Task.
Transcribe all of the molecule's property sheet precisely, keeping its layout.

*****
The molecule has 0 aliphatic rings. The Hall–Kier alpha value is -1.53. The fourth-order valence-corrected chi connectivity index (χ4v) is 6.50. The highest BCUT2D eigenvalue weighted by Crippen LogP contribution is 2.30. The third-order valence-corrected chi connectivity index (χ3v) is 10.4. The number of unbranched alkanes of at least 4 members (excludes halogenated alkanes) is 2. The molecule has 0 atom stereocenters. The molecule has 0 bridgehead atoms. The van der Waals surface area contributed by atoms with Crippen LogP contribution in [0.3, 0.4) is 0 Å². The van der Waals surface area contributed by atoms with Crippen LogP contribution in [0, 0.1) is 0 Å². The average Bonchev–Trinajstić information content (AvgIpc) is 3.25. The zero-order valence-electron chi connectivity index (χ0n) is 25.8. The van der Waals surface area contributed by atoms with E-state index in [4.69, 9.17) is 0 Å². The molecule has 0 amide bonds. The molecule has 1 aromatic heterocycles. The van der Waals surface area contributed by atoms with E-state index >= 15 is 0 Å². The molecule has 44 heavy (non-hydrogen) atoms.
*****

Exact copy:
The molecule has 0 aliphatic rings. The Hall–Kier alpha value is -1.53. The fourth-order valence-corrected chi connectivity index (χ4v) is 6.50. The highest BCUT2D eigenvalue weighted by Crippen LogP contribution is 2.30. The third-order valence-corrected chi connectivity index (χ3v) is 10.4. The number of unbranched alkanes of at least 4 members (excludes halogenated alkanes) is 2. The molecule has 0 atom stereocenters. The molecule has 0 bridgehead atoms. The van der Waals surface area contributed by atoms with Crippen LogP contribution in [0.3, 0.4) is 0 Å². The van der Waals surface area contributed by atoms with Crippen LogP contribution in [0, 0.1) is 0 Å². The average Bonchev–Trinajstić information content (AvgIpc) is 3.25. The zero-order valence-electron chi connectivity index (χ0n) is 25.8. The van der Waals surface area contributed by atoms with E-state index in [4.69, 9.17) is 0 Å². The molecule has 0 amide bonds. The molecule has 1 aromatic heterocycles. The van der Waals surface area contributed by atoms with E-state index >= 15 is 0 Å². The molecule has 44 heavy (non-hydrogen) atoms.